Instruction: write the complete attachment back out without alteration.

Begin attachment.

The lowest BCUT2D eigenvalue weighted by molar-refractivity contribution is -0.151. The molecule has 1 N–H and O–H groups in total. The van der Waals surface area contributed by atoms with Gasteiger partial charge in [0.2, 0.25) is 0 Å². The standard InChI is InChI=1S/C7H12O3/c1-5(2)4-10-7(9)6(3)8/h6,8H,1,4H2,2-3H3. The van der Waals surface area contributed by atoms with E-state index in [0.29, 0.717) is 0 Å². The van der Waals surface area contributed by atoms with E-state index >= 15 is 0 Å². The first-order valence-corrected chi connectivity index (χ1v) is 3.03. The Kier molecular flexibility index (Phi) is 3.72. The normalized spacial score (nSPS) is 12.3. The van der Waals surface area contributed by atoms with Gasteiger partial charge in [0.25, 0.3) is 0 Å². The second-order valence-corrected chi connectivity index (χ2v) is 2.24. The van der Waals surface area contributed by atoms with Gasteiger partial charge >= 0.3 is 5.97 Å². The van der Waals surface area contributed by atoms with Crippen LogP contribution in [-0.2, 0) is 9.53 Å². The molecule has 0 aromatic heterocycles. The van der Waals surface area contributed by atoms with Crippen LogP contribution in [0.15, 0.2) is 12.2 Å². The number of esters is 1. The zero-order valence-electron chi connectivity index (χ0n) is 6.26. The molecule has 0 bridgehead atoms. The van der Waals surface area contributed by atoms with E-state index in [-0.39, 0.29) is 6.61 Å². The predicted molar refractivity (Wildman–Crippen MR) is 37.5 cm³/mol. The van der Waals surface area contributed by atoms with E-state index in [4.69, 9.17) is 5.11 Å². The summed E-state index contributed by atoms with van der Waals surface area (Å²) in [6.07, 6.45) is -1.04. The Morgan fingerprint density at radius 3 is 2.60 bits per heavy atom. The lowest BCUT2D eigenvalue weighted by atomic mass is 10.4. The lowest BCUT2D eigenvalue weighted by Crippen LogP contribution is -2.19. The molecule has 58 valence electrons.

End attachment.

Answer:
The lowest BCUT2D eigenvalue weighted by molar-refractivity contribution is -0.151. The molecule has 1 N–H and O–H groups in total. The van der Waals surface area contributed by atoms with Gasteiger partial charge in [0.2, 0.25) is 0 Å². The standard InChI is InChI=1S/C7H12O3/c1-5(2)4-10-7(9)6(3)8/h6,8H,1,4H2,2-3H3. The van der Waals surface area contributed by atoms with E-state index in [0.29, 0.717) is 0 Å². The van der Waals surface area contributed by atoms with E-state index >= 15 is 0 Å². The first-order valence-corrected chi connectivity index (χ1v) is 3.03. The Kier molecular flexibility index (Phi) is 3.72. The normalized spacial score (nSPS) is 12.3. The van der Waals surface area contributed by atoms with Gasteiger partial charge in [0.25, 0.3) is 0 Å². The second-order valence-corrected chi connectivity index (χ2v) is 2.24. The van der Waals surface area contributed by atoms with Gasteiger partial charge >= 0.3 is 5.97 Å². The van der Waals surface area contributed by atoms with Crippen LogP contribution in [-0.2, 0) is 9.53 Å². The molecule has 0 aromatic heterocycles. The van der Waals surface area contributed by atoms with Crippen LogP contribution in [0.15, 0.2) is 12.2 Å². The number of esters is 1. The zero-order valence-electron chi connectivity index (χ0n) is 6.26. The molecule has 0 bridgehead atoms. The van der Waals surface area contributed by atoms with E-state index in [-0.39, 0.29) is 6.61 Å². The predicted molar refractivity (Wildman–Crippen MR) is 37.5 cm³/mol. The van der Waals surface area contributed by atoms with E-state index in [4.69, 9.17) is 5.11 Å². The summed E-state index contributed by atoms with van der Waals surface area (Å²) in [6.07, 6.45) is -1.04. The Morgan fingerprint density at radius 3 is 2.60 bits per heavy atom. The lowest BCUT2D eigenvalue weighted by atomic mass is 10.4. The lowest BCUT2D eigenvalue weighted by Crippen LogP contribution is -2.19. The molecule has 58 valence electrons.